What is Physical Therapy?
Physical therapy is an exercise program that helps you to improve movement, relieve pain, encourage blood flow for faster healing, and restore your physical function and fitness level. The main aim of physical therapy is to make your daily activities, such as walking, getting in and out of bed and climbing stairs, easier. It can be prescribed as an individual treatment program or combined with other treatments. Physical therapy is usually ordered to help you recover after certain surgeries, injuries and long-term health problems such as arthritis.
A physiotherapist will examine your symptoms and daily activities, and design a treatment plan, which primarily focuses on reducing your pain and swelling. The different procedures performed by your therapist depends on your specific physical ailment.
What does Physical Therapy Involve?
Physical therapy involves a combination of education, manual therapy, exercises and techniques. Some of the procedures performed are:
- Stretching exercises: Surgery, age, and conditions such as arthritis and osteoporosis can cause inflammation and stiffness in your joints and muscles, and restrict your movement. Physiotherapists guide you step by step to stretch certain areas of your body to restore flexibility, and enhance the movement of the joints and muscles.
- Core strengthening and stability exercises: Specific exercises are designed to make the core (pelvis and lower back) strong enough to support the whole body.
- Ice and heat: Applying heat or cold treatment on muscles can stimulate blood flow and reduce swelling. Heat treatment helps to reduce joint pain and spasm in the lower back and neck, and loosen muscles. Cooling works best for ankle sprains.
- Ultrasound: An ultrasound sends high-frequency sound waves over your body and stimulates deep body tissues. Vibrations produced by sound waves help to stimulate blood flow and facilitate the healing process. This procedure can also be used to improve metabolism and enhance the adhesiveness of bones after a fracture.
- Electrostimulation: In this procedure, an electric current is passed through the area that requires treatment. This helps in relieving pain, stimulating muscles and nerves, and expanding blood vessels.
These treatments may cause mild soreness or swelling. You can talk to your therapist in case it is prolonged.
What is Physical Therapy?
Physical therapy is an exercise program that helps you to improve movement, relieve pain, encourage blood flow for faster healing, and restore your physical function and fitness level. It can be prescribed as an individual treatment program or combined with other treatments. It involves a combination of education, manual therapy, exercises and techniques such as water, heat, cold, electrical stimulation and ultrasound.
Indications of Physical Therapy
The main aim of physical therapy is to make your daily activities such as walking, getting in and out of bed, or climbing stairs easier. Physical therapy is usually ordered to help you recover after certain surgeries, injuries and long-term health problems such as arthritis.
Physical Therapy for the Knee
For knee problems, physical therapy involves strengthening and stretching certain joints and muscles. Physical therapy for the knee is designed to improve the muscle strength of the knee and reduce pain. Some of the exercises recommended for knee problems include:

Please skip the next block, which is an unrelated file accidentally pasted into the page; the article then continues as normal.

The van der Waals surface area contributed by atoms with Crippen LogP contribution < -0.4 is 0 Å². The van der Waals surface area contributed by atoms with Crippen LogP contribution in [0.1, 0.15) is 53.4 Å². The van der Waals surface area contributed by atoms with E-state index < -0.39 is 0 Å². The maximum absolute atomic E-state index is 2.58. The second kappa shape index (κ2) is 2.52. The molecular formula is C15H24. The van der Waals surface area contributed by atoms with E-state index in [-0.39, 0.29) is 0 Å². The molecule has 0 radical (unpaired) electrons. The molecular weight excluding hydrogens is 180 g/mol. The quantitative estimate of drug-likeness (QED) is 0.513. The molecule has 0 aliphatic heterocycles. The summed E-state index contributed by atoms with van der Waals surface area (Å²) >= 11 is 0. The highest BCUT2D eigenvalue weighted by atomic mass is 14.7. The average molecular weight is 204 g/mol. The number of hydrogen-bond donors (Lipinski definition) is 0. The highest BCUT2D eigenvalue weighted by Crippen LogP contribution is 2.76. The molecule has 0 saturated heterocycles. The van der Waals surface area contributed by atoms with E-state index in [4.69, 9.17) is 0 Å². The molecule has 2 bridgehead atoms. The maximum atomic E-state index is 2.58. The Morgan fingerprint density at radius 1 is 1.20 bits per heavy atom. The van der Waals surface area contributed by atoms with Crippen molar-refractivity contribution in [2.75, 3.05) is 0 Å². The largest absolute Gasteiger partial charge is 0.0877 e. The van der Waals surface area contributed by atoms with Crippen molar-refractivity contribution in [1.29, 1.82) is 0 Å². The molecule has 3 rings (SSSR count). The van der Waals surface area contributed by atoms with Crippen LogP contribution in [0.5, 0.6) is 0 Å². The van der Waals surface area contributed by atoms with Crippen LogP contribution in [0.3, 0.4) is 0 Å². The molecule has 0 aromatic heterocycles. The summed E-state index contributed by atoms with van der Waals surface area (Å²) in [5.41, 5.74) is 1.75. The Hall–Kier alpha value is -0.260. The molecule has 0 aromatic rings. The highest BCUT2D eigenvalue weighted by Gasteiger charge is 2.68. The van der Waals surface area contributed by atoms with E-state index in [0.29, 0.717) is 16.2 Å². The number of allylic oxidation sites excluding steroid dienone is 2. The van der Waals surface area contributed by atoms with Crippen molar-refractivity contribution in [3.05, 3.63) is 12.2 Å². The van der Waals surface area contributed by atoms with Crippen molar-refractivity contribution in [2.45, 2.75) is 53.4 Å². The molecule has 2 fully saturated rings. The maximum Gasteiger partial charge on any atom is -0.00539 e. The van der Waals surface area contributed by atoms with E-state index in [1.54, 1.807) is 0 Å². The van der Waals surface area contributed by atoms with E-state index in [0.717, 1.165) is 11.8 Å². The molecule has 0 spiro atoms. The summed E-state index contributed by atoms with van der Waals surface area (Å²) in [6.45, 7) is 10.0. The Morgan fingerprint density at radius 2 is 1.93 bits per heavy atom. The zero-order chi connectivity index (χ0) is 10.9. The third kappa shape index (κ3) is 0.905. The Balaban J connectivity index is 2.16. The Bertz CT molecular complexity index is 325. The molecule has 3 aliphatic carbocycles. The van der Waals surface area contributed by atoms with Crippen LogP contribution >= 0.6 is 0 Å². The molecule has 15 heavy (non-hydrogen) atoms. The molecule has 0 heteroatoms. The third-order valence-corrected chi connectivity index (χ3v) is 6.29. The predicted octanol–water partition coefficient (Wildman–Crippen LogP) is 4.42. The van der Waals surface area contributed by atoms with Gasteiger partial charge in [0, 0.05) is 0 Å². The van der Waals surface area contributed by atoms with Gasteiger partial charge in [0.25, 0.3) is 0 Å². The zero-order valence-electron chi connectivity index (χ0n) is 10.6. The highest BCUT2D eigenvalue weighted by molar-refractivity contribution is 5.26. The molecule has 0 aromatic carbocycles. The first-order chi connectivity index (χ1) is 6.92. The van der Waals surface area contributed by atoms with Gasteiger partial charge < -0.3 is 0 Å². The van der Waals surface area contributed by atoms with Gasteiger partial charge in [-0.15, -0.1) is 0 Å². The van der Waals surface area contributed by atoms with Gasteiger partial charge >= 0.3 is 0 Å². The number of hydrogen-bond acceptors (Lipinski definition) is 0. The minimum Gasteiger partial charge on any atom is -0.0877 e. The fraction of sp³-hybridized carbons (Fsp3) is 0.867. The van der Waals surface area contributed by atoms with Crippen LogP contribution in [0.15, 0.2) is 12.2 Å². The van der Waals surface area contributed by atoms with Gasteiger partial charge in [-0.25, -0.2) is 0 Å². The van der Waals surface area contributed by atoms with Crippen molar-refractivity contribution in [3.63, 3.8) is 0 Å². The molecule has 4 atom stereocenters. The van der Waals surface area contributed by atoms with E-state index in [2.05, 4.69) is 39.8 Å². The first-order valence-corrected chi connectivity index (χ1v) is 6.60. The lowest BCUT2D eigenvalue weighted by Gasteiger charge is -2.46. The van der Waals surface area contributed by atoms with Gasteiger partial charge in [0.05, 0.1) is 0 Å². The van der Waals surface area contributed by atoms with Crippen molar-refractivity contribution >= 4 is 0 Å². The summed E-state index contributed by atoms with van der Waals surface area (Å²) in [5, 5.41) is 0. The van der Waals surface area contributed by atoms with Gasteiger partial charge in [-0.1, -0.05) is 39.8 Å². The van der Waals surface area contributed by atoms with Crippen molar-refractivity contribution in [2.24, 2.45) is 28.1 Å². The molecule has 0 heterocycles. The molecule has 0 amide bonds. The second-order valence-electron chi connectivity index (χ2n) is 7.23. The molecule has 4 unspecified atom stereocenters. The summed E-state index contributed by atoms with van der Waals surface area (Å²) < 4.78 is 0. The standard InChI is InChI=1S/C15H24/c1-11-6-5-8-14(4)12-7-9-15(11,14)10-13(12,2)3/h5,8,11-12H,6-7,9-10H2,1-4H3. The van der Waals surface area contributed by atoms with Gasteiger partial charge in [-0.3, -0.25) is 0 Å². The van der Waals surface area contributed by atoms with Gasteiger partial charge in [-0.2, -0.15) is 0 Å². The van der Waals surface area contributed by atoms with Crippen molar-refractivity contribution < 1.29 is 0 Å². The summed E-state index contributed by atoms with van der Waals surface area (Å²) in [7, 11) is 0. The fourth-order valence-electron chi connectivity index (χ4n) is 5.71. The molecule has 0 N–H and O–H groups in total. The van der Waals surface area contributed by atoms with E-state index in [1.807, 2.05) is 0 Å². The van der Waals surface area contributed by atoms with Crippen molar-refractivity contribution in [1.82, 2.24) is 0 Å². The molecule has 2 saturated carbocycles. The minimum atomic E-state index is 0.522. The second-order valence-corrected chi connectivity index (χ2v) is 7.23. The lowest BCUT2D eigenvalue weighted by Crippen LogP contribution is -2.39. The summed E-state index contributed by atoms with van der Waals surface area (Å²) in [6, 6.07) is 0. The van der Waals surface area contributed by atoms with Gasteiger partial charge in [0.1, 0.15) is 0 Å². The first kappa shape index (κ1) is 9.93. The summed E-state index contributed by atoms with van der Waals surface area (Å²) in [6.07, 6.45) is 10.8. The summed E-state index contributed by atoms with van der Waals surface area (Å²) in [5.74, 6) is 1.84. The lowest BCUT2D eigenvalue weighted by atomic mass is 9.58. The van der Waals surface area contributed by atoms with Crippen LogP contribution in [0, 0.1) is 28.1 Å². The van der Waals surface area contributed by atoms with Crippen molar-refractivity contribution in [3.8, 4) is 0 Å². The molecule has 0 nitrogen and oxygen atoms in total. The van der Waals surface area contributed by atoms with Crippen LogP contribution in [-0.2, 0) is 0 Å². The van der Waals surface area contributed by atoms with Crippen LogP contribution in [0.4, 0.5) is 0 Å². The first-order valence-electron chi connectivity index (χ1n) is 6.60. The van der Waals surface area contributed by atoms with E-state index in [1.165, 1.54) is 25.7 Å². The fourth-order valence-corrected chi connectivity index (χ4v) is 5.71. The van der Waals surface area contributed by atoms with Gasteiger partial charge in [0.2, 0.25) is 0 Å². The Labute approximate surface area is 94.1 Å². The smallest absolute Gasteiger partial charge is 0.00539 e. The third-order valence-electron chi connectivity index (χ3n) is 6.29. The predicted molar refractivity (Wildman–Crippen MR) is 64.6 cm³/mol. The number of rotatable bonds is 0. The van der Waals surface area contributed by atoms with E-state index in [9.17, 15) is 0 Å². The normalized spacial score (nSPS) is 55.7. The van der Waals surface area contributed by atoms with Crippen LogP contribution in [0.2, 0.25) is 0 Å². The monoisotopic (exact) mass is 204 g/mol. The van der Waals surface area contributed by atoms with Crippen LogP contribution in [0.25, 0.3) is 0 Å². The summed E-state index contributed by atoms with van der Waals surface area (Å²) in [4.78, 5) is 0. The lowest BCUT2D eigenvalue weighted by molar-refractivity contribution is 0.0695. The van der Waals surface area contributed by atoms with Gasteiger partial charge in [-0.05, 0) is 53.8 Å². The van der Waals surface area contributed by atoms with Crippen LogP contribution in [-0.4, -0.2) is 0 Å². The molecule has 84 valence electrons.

- Straight leg raise: Lie on your back, bend one leg at your knee, and hold the other straight and lifted off the floor for a slow count of 5. This can be done twice a day.
- Step ups: Step onto the first step of the stairs with your right foot. Bring up the left foot and step down with the right, followed by the left. Repeat this exercise until you get short of breath. As you improve, try to increase the number of steps.
- Knee squats: With the support of a chair or work surface, squat until your knee covers your big toe and stand. Repeat the exercise at least 10 times. As you get more comfortable, try to squat a little more.
- Knee extensions: Sit at the edge of the chair and gently slide your operated leg forward, straightening it. Hold this position for about 10 to 15 seconds and return to the initial position.
- Passive knee extension: For this exercise, you need 2 chairs placed opposite to each other. Sit on one chair and rest your leg on the other. Keep a rolled towel under your ankle and an ice pack over the knee. Place 5 to 10 lbs. weights over the knee for a recommended amount of time.
- Straight leg raise: Lie on your back on a flat surface with your arms resting by your side. Use your forearms to support your upper body and raise your legs 12 to 20 inches off the ground. Hold this position for about 10 seconds and then slowly bring it back to the initial position.
- Ankle pump: For this exercise, sit on a flat surface with your legs stretched out and slowly move your foot forward and backward as far as possible.
- Quadriceps stretch (standing): Stand straight with one hand on the wall for support. With the other hand, hold your heel and bend your affected knee towards your buttocks to feel a stretch in front of your leg.
- Step ups: Step onto a stool with your involved leg and step down. The stool can be placed in front of you or beside the injured leg.
- Pedal on an exercise bike and go for a walk.
You can discuss any queries you may have with your physical therapist regarding the exercises to be performed. You can begin with basic exercises and then move on to more advanced ones. It is important to strictly follow the schedule and practice only those exercises prescribed by your therapist.